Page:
- Bank owned properties have gone all the way through the foreclosure process. They are usually vacant (in some cases, the bank allows the former owner to stay on as a tenant so that the house is not vacant and vandalized). The bank wants to sell and will permit you to do inspections and to have a reasonable contingency period. The main risk here is that the house may have been beat up by the former owners on their way out. That doesn’t always happen, but it’s certainly a possibility. Bank owned homes are usually offered on the MLS, and a Realtor or other real estate licensee can assist you in purchasing one of these. Agents are not afraid of “working these” because they know that the bank needs and wants to close escrow – so there’s a chance for a happy ending here (unlike with most short sales).
Whether you want to buy a distressed property in Silicon Valley or just want to know how these sales impact your home buying, home selling, or home value, the data is important for understanding how the real estate market is faring here. I’ll continue to keep you updated in the coming weeks and months.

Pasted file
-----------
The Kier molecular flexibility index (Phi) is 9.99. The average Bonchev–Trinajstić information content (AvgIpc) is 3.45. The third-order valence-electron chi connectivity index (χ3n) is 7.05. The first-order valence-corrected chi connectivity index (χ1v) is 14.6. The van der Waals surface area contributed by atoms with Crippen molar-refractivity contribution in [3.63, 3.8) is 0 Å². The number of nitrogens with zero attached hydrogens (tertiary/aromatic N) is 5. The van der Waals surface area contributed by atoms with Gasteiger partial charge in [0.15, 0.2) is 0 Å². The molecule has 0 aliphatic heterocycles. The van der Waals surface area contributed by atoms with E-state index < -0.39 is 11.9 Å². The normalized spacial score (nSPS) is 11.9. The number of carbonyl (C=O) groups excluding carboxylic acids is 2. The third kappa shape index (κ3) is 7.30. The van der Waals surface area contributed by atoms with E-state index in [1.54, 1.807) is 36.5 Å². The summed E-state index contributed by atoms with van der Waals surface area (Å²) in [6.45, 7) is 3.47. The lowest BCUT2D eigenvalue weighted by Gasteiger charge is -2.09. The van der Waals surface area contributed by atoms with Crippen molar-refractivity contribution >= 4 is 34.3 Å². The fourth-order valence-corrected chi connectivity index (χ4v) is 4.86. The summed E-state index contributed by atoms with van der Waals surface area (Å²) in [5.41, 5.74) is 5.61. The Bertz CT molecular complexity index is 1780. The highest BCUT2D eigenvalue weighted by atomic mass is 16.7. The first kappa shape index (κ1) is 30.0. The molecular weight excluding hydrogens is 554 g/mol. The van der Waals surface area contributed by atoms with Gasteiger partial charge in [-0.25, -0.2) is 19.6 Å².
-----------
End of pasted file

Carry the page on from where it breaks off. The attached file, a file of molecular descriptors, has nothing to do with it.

Mary Pope-Handy, Realtor, CRS, ABR, e-PRO, SRES, ASP, RECS, CNHS, ACRE
Helping Nice Folks to Buy & Sell Homes Since 1993
Co-Author: “Get The Best Deal When Selling Your Home In Silicon Valley”
408 204-7673 (Cell)
Blog: www.LiveInLosGatos.com & www.ValleyOfHeartsDelight.com
For more posts on short sales and bank owned properties in Los Gatos (and nearby) please see:
March 26, 2008
In some parts of Santa Clara County, a high percentage of homes on the market in the lower price ranges especially are offered as “short sale” listings. For example, recently I’ve been assisting buyers of single family homes in the $500,000 price range in parts of San Jose (such as Evergreen, Blossom Valley, Santa Teresa and South San Jose). The vast majority of those listings, perhaps 95% or more, are “short sales”.
But that’s not happening in Los Gatos, Monte Sereno or Saratoga. Short sales pull values down, so if you live in this lovely foothill area, be glad that the real estate market here is healthier!
Here are the numbers of local short sale listings as of today, March 26, 2008:
- Los Gatos – 5 total, 2 single family houses and 3 condos or townhomes which are listed as being short sales as of today (95032 and 95030 areas)